Home price gains pick up to end 2023, according to Case-Shiller index

All 20 cities tracked by index experience annual price growth for first time all year

The S&P CoreLogic Case-Shiller home price index logged an annual gain of 5.5% in December, continuing a streak of increases fueled by limited supply.

December’s gain in the national index was up from 5.0% in the prior month. Prices in urban areas continue to see larger increases, according to the index. The 10-city composite sub-index grew by 7.0% from December 2022, while the 20-city composite posted a year-over-year rise of 6.1%, up from increases of 6.3% and 5.4%, respectively.

“U.S. home prices faced significant headwinds in the fourth quarter of 2023,” said Brian D. Luke, head of commodities, real & digital Assets at S&P Dow Jones Indices. “However, on a seasonally adjusted basis, the S&P Case-Shiller Home Price Indices continued its streak of seven consecutive record highs in 2023. Ten of 20 markets beat prior records, with San Diego registering an 8.9% gain and Las Vegas the fastest rising market in December, after accounting for seasonal impacts.”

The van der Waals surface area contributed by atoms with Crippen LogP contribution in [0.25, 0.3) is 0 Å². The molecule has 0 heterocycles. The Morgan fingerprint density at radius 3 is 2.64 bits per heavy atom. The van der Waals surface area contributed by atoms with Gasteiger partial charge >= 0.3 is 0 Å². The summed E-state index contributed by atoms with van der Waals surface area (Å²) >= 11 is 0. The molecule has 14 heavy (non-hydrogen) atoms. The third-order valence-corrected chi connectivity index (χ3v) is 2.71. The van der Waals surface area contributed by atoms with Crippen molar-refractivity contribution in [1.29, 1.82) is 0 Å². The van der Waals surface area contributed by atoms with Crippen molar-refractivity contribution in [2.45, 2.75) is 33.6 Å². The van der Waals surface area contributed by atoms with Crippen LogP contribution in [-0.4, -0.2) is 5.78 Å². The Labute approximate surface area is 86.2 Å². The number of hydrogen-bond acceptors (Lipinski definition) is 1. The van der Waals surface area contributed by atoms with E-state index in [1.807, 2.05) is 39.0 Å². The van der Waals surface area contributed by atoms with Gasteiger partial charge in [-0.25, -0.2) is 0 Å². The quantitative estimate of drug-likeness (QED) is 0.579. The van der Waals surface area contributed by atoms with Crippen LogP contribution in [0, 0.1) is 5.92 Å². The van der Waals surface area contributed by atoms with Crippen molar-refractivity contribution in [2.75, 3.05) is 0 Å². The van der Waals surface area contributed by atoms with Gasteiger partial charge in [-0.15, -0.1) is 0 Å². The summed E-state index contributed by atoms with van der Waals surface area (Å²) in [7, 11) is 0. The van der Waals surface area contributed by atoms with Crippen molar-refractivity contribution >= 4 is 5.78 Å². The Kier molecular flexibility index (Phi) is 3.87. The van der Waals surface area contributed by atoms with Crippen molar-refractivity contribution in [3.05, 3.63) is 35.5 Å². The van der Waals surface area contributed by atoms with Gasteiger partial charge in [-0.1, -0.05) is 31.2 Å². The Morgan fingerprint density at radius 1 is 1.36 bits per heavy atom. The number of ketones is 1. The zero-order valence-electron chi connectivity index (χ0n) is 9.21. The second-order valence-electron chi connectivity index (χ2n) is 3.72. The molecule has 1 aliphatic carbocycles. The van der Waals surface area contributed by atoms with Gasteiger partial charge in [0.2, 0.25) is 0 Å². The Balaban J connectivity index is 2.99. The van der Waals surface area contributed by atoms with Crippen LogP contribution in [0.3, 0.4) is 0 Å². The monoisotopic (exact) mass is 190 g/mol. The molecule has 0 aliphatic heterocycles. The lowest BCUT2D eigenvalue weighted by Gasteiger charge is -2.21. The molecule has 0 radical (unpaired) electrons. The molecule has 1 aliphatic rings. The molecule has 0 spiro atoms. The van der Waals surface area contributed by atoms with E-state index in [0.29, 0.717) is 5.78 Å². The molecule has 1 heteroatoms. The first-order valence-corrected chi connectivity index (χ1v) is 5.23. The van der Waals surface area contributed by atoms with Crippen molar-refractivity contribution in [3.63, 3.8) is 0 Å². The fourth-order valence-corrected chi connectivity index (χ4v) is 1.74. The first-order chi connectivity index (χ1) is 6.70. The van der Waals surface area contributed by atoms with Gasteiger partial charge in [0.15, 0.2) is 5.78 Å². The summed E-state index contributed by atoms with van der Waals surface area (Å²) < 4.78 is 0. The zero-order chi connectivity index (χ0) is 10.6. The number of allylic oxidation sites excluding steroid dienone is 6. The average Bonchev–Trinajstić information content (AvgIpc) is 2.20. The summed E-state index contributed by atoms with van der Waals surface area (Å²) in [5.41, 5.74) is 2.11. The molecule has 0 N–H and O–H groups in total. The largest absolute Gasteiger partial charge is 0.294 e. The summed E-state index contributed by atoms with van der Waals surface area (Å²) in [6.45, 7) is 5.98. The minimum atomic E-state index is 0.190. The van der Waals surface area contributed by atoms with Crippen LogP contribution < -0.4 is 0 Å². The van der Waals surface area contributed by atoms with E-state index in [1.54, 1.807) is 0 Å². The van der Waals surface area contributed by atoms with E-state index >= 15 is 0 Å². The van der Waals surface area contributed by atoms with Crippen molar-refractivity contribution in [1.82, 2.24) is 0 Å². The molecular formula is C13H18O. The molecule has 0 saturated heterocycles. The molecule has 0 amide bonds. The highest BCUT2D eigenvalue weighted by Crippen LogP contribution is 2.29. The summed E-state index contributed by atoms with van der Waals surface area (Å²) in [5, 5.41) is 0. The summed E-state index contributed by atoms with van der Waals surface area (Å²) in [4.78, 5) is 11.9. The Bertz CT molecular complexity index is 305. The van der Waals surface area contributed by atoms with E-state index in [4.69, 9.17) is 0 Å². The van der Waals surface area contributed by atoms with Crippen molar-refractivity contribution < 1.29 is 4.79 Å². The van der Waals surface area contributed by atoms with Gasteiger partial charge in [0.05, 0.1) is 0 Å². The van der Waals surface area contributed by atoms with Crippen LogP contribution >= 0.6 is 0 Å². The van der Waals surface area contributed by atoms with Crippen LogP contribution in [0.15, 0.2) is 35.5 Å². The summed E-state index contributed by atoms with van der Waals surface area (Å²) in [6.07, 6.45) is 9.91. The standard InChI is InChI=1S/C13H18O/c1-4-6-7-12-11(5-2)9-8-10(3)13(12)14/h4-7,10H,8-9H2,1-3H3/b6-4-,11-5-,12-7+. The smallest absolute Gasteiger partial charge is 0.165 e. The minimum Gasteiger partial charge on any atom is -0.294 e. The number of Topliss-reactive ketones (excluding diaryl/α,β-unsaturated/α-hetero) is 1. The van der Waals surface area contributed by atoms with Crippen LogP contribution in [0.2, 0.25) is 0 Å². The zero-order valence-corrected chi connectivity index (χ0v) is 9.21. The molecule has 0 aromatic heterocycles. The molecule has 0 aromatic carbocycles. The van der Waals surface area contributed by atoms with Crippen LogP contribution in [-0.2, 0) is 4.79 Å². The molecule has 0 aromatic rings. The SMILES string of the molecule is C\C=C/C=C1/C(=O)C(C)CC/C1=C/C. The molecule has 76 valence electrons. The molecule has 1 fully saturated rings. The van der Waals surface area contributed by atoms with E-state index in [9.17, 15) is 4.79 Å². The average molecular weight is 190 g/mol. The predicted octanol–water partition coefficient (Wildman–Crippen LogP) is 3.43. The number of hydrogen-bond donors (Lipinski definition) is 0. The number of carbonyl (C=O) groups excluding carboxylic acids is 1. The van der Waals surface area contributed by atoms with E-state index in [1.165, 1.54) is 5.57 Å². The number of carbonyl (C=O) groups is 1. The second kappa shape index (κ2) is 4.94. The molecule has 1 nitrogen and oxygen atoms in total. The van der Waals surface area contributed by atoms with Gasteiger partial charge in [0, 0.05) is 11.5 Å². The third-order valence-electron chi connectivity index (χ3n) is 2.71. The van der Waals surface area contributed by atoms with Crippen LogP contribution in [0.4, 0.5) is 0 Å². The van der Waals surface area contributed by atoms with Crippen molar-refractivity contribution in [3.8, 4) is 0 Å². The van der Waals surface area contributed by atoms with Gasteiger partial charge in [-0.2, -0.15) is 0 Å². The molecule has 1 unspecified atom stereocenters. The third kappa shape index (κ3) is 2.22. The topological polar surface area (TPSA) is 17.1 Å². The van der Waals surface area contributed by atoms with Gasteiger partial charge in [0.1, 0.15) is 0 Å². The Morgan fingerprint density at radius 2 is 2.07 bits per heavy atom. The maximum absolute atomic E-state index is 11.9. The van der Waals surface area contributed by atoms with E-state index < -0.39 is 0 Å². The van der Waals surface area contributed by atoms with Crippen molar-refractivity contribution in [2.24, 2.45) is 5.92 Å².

December marked the first time in 2023 that all 20 markets tracked by the indices posted year-over-year price increases. After 11 months of price declines, Portland, Oregon, finally registered an annual gain, showing a 0.3% increase from December 2022. San Diego, as Luke noted, was the biggest annual riser of December, followed by Los Angeles and Detroit, which both saw a yearly price increase of 8.3%.

With the whole of 2023 now in the books, Luke observed that price growth for the year surpassed average annual growth over the past 35 years.

“With trend growth at the national level of 4.7%, a 5.5% return demonstrates solid, steady growth,” he said. “While we are not experiencing the double-digit gains seen in the previous two years, above-trend growth should be well-received considering the rising costs of financing home mortgages.

“We previously suggested that the surge in home prices during the COVID pandemic could have accelerated home ownership temporarily,” Luke added. “The past two years reflect consistent growth slightly above trend, suggesting a more secular shift in homeownership post-pandemic. In the short term, meanwhile, we should be able to measure the impact of higher mortgage rates on home prices. Increased financing costs appeared to precipitate home price declines in the fourth quarter, as 15 markets saw lower values compared to September.”


More Headlines